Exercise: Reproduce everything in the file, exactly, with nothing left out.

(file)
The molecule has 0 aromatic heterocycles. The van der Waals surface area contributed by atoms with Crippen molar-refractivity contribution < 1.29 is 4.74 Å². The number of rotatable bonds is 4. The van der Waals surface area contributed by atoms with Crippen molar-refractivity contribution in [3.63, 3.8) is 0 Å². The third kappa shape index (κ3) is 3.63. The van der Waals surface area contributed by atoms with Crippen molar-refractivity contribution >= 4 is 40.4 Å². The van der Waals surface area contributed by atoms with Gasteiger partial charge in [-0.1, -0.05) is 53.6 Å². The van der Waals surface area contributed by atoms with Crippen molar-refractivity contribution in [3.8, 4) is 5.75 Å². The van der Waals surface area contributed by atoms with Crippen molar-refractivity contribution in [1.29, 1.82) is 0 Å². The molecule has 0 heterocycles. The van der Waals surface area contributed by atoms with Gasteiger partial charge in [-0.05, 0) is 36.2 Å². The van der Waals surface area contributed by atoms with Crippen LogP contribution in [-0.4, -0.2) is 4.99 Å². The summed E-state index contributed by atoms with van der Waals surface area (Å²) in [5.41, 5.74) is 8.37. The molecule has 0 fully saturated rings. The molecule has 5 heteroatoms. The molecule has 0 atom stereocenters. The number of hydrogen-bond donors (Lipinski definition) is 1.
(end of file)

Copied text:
The molecule has 0 aromatic heterocycles. The van der Waals surface area contributed by atoms with Crippen molar-refractivity contribution < 1.29 is 4.74 Å². The number of rotatable bonds is 4. The van der Waals surface area contributed by atoms with Crippen molar-refractivity contribution in [3.63, 3.8) is 0 Å². The third kappa shape index (κ3) is 3.63. The van der Waals surface area contributed by atoms with Crippen molar-refractivity contribution >= 4 is 40.4 Å². The van der Waals surface area contributed by atoms with Gasteiger partial charge in [-0.1, -0.05) is 53.6 Å². The van der Waals surface area contributed by atoms with Crippen molar-refractivity contribution in [3.8, 4) is 5.75 Å². The van der Waals surface area contributed by atoms with Crippen molar-refractivity contribution in [1.29, 1.82) is 0 Å². The molecule has 0 heterocycles. The van der Waals surface area contributed by atoms with Gasteiger partial charge in [-0.05, 0) is 36.2 Å². The van der Waals surface area contributed by atoms with Crippen LogP contribution in [-0.4, -0.2) is 4.99 Å². The summed E-state index contributed by atoms with van der Waals surface area (Å²) in [5.41, 5.74) is 8.37. The molecule has 0 fully saturated rings. The molecule has 5 heteroatoms. The molecule has 0 atom stereocenters. The number of hydrogen-bond donors (Lipinski definition) is 1.